A concave shaped trend for the additive genetic and permanent environmental variances; that is, greatest values at the peripheries of the lactation, was reported by Naserkheil et al [3], Pool et al [8], and Pereira et al [14]. However, the shapes obtained in this study were different from those reported by Druet et al [6] and Mayeres et al [15] and both using Legendre Polynomials. In fact, Druet et al [6] observed that the additive genetic variance was highest in mid-lactation and lowest at the beginning and the end of lactation. The genetic additive variance was small in comparison with the permanent environmental variance for milk, fat, and protein yields, this is in agreement with results obtained by Caccamo et al [11], and Druet et al [16]. It was also observed that the genetic and permanent environmental variances were smaller in the first lactation compared with the second and third lactation. Similar pattern was obtained by Miglior et al [17] using a random regression TD model in Italian and Chinese Holsteins. Permanent environmental variances were larger than additive genetic variances (25.85 vs 4.9 kg2 around 5 DIM for milk yield in first parity) indicating that environmental effects had a higher impact on the variation of milk yields among cows than genetic effects. Pool et al [8] noticed that the permanent environmental effect needs to be modeled by higher orders of Legendre polynomials than the additive genetic effect. Hammami et al [12] using fourth-order Legendre Polynomial reported that permanent environmental variances in the Tunisian cow population were 65% larger than that in Luxembourgian population in a joint analysis of both cow populations. Limited feed resources and harsh environmental factors are more likely to occur in Tunisian climatic conditions; where cows are managed under conditions completely different from those where their sires were selected, might be a possible explanation for these high estimates of the permanent variances [18]. Considerable variation in the pattern of the variance components have been reported in the literature probably due to differences in genotypes, climatic conditions, herd management levels among countries and production systems. Several researchers have considered each country as a distinct environment such as Weigel et al [19] and Ojango et al [20], whereas other authors argued that some herds in different countries could be considered to be in the same environment [21]. Gebreyohannes et al [22] reported that the genetic parameter estimates with random regression TD models are influenced by covariance structure of additive genetic, residual, and permanent effects, and especially by the regression functions. Misztal et al [23] argued that the results based on random regression were very heterogeneous. Heritability of daily milk, fat, and protein yields were low and ranged from 0.1 to 0.28 for all parts of lactations. Estimates of heritability for milk were higher than for fat and protein yields. This result is in agreement with results of Strabel and Jamrozik [24]. Several studies reported that high values of heritability at the peripheries of the lactation can be explained by the difficulties in modeling the corresponding variances because of the biological process generated at the onset and termination of the lactation [22]. Other studies advanced that the unreasonably high heritability estimates at the beginning and the end of lactation could be explained by a lack of information to model the variability, particularly nearing the end of lactation [14,24]. The use of herd by year of calving as a random effect improves modeling the trajectory of variance components and heritability curves [24]. The range of daily heritabilities in this study was from 0.1 to 0.28. Current estimates are lower than those reported by De Ross et al [5], Druet et al [6], Pereira et al [14], and Miglior et al [17] who found heritabilities higher than 0.3 for milk, fat, and protein yields in some parts of the lactation trajectory. Heritabilities for 305-d milk, fat, and protein yields from the current study were comparable with those obtained by Ben Gara et al [25]. Hammami et al [12] also reported a low heritability (around 0.16) of 305-d yield for first lactation in Tunisian Holsteins using test-day random regression sire model. Likewise, heritability estimates were in the same range as found by Ojango et al [20] in Kenyan Holsteins. In contrast, results from the current study on heritability estimates are markedly smaller than those found in other previously published results on Holsteins using multiple-trait multiple lactation models [5,7,17]. Several authors explained low heritability estimates in some occasions by limited production levels [18,20,25]. Ojango et al [20] in the same study found heritability values (0.26 vs 0.45 in the Kenyan vs UK Holstein populations, respectively) associated with two 305-day milk yield (4,557 vs 7,674 kg in the Kenyan vs UK Holstein populations, respectively). Nevertheless, other authors attributed the low heritability values to the environmental factors especially to heat stress conditions [12,26,27]. Hammami et al [27] argued that animals with the high genetic merit in cold environments do not necessarily have the high genetic merit in warm stressful environments. In Tunisia, the climate varies from arid in the South to humid in the North, and characterized by hot summers coupled with high humidity [18]. The feeding system is unbalanced and rations are based mainly on concentrates. The forage is characterized by poor quality, and high rate in indigestible cellulosic constituents that could be possible causes of the lower milk yield. All these factors could lead to decreases in production performances and increase in the incidence of health troubles such as acidosis at the herd level. Within-parity genetic correlations obtained in the present study were relatively high among milk, fat, and protein yields (>0.73) especially in the third parity. Genetic correlations between milk and protein yields were the highest suggesting the possibility to introduce protein yield in breeding objectives without any pressure on milk yield. Estimates of genetic correlations between second and third lactations were larger than between the first and second lactations, which confirm the results obtained by Muir et al [7]. However, Hammami et al [28], using a comparable model with smaller Tunisian data and including RR coefficients of the herd by year of calving, reported genetic correlations estimates of 0.64 to 0.86 between the first and second lactation, and of 0.6 to 0.81 between the second and third lactation. Reasons for differences in estimates are not apparent, but can be explained by the evolution of the Tunisian management system in recent years. Genetic parameters for milk, fat, and protein yields for Tunisian Holstein dairy cows were estimated using a random regression TD model. Results are similar to previous reports where a comparable model to that used in the current study was applied. Genetic parameter estimates suggest that the adoption of a random regression TD model as the official genetic evaluation for production traits in Tunisia is feasible.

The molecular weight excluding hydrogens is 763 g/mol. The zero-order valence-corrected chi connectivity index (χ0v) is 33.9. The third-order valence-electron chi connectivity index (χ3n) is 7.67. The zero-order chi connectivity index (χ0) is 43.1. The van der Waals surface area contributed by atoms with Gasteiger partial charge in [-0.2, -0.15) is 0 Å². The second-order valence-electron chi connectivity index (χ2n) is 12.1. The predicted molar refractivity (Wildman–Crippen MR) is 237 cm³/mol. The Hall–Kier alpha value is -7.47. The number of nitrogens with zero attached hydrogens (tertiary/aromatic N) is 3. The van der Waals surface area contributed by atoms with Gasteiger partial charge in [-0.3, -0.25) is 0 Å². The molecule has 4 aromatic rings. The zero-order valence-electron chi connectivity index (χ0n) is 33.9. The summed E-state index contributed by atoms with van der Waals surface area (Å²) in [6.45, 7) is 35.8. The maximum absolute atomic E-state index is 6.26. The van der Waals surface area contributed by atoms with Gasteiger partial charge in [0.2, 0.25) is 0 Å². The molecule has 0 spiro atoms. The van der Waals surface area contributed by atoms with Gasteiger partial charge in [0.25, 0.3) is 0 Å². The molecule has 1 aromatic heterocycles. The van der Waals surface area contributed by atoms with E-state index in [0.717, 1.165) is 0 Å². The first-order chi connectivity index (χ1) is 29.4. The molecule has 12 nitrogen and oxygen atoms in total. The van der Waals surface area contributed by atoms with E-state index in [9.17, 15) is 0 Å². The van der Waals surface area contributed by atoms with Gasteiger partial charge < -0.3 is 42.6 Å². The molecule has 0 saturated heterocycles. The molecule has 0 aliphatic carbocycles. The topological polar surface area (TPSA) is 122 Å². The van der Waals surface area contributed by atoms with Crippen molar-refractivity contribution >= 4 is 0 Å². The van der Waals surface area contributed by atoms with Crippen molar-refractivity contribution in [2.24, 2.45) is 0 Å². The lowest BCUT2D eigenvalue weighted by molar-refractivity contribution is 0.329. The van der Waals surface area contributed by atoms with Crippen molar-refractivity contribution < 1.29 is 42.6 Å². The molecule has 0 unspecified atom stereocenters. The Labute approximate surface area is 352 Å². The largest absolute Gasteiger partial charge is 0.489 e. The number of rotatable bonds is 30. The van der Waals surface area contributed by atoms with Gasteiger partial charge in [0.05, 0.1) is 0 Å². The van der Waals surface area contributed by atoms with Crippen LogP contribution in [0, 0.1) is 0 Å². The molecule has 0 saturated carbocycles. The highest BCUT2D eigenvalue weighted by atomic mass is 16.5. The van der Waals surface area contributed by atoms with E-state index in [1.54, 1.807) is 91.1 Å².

## ACKNOWLEDGEMENTS

The authors would like to acknowledge the Tunisian Livestock and Pasture Office for providing data. Sincere gratitude to Dr. H. Hammami for help with numerous computational problems and for invaluable advice on numerous occasions.

## Notes

**CONFLICT OF INTEREST**

We certify that there is no conflict of interest with any financial organization regarding the material discussed in the manuscript.

## References

*Bos indicus*) Holstein cattle estimated with a random regression model. Livest Sci 2013;158:24–31.